What’s in a name 2: Paramour or Paramore?

We’re back on the spelling theme here at Halley’s Log, and today we’re considering the name of Halley’s ship: is it Paramour or Paramore?

As usual in the seventeenth century, there are a number of variant spellings. Besides Paramour and Paramore, I’ve seen Parramour, Parrimour, Paramor and Parramore – but the official name of the ship can be easily settled because the Admiralty’s order that names her is extant in the National Archives at Kew:


Admiralty order to name the Pink (© National Archives (£), ADM 2/174 p 189)

You having acquainted Me that the New Pink Ordd. to be built at Deptfd for Colonel Middleton* may be Launched this Spring; We do hereby desire & direct you to cause her to be Launched accordingly and that she be Named the Paramour & Entd. on the List of the Royll. Navy by the same Name.

So it’s Paramour! Why, then, am I using the default spelling Paramore?

Well, the reason is that the logs of Halley’s three voyages each begin with a heading that states the basic details of the voyage – ship’s name, commander, year – and in all three the ship is named as “Paramore”.  The third log, which is in Halley’s hand, also has a title page on which Halley has written “Paramore Pinks Journal” – and so the ship is named four times in the logs and each time she is spelt Paramore.

Paramore is the spelling adopted by Professor Norman Thrower in his definitive version of the logs (1981), and also by Halley’s principal biographer, Alan Cook (1998), along with other recent writers on Halley, such as Lisa Jardine (1999) and John Gribbin (2005).

As my project is to tweet the logs of Halley’s voyages, I decided that I too should use the spelling that appears in the logs – hence my standard spelling is Paramore.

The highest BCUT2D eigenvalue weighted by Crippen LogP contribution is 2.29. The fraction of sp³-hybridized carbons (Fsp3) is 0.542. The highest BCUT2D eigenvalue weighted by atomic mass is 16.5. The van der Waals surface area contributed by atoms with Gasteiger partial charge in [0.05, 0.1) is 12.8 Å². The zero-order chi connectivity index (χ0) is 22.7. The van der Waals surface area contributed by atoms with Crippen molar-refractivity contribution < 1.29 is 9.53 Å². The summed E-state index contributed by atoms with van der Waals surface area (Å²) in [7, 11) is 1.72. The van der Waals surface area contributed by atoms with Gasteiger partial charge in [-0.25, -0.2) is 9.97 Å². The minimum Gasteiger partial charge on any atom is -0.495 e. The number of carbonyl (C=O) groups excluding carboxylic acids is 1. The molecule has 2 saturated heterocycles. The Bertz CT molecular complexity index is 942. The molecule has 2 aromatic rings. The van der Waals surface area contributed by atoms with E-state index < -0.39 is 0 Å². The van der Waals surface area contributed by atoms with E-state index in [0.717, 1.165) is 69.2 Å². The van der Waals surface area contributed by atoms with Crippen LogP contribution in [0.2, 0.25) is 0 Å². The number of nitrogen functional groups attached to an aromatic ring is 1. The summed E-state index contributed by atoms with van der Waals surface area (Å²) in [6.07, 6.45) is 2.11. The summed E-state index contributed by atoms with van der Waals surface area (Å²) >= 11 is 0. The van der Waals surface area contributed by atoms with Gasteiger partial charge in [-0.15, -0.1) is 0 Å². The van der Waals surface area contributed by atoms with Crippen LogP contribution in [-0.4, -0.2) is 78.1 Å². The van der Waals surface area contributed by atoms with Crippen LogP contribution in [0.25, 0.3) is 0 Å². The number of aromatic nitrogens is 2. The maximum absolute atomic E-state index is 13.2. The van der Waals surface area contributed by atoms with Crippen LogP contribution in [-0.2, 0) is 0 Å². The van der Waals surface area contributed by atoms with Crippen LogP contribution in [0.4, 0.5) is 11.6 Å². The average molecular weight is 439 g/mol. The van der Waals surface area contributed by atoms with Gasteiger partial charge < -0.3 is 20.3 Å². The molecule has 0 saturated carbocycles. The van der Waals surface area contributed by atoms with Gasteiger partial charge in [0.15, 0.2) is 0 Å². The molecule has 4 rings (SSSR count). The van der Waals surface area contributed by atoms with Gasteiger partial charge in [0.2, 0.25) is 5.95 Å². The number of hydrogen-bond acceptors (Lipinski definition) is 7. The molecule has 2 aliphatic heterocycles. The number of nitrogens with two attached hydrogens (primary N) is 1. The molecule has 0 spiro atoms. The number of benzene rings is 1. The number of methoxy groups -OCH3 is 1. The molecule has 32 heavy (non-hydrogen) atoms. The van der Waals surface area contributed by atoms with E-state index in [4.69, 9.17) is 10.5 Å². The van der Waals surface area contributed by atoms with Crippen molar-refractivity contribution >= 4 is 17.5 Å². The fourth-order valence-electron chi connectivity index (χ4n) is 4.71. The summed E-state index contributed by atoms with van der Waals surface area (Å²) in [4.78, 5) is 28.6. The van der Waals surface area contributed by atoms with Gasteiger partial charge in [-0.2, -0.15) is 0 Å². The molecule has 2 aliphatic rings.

Halley generally seems to have favoured this spelling. In his letters to the Admiralty (ADM 1/1871), he writes the name of the ship nine times, five times he spells it Paramour and four times, Paramore – and while that’s not a majority, compared with usage in other Admiralty documents, where I’d guesstimate that Paramour is used about 90% of the time, Paramore about 8% and other spellings about 2%, Halley’s use of Paramore is notably high.

Even so, I do find myself asking if I’m right to use Paramore as my standard spelling. When I began, it seemed entirely sensible to use the spelling that appears in the logs, but as the number of Admiralty documents I’ve read has increased – where the ship’s name is overwhelmingly Paramour – I’ve become more uncertain about that decision and also more curious as to why French-speaking Halley favoured that spelling.

Did I make the right decision? What do you think?

* Colonel Middleton will be explained in a future post.

UPDATE: Since writing this post I’ve read another batch of Halley’s letters to the Admiralty and his usage in those was Paramore 8, Paramour 0 – so a clear majority for Paramore.


3 thoughts on “What’s in a name 2: Paramour or Paramore?

  1. Kate,
    I wonder if Halley didn’t like Paramour due to its meaning. Perhaps he disagreed with what it stood for, so therefore he refused to use it. Did he use the other spelling at all?

    • Chris, if there’s one thing Halley wasn’t, it’s a prig – I don’t believe any such thought would have entered his head. As was typical in the seventeenth century, he used several different spellings (including Paramour), but Paramore predominated. Ship names weren’t painted on sterns at that time, but I did wonder if it may have been painted perhaps in his cabin and spelt Paramore; I haven’t checked whether that’s likely yet, but it would explain why he favoured the spelling.
      As to your other queries: I mention here that the choice of a pink seemed surprising as they were built for shallow, coastal waters, and I’ve just now added my suggestion to the post that a pink was chosen as it offered proportionally greater storage space. The log entries for the Newfoundland period were tweeted from Halley’s account (@HalleysLog), but I don’t know how far back tweets remain viewable. If you can’t see them, you can of course buy or borrow Norman Thrower’s printed version – details on my Sources page. Kate

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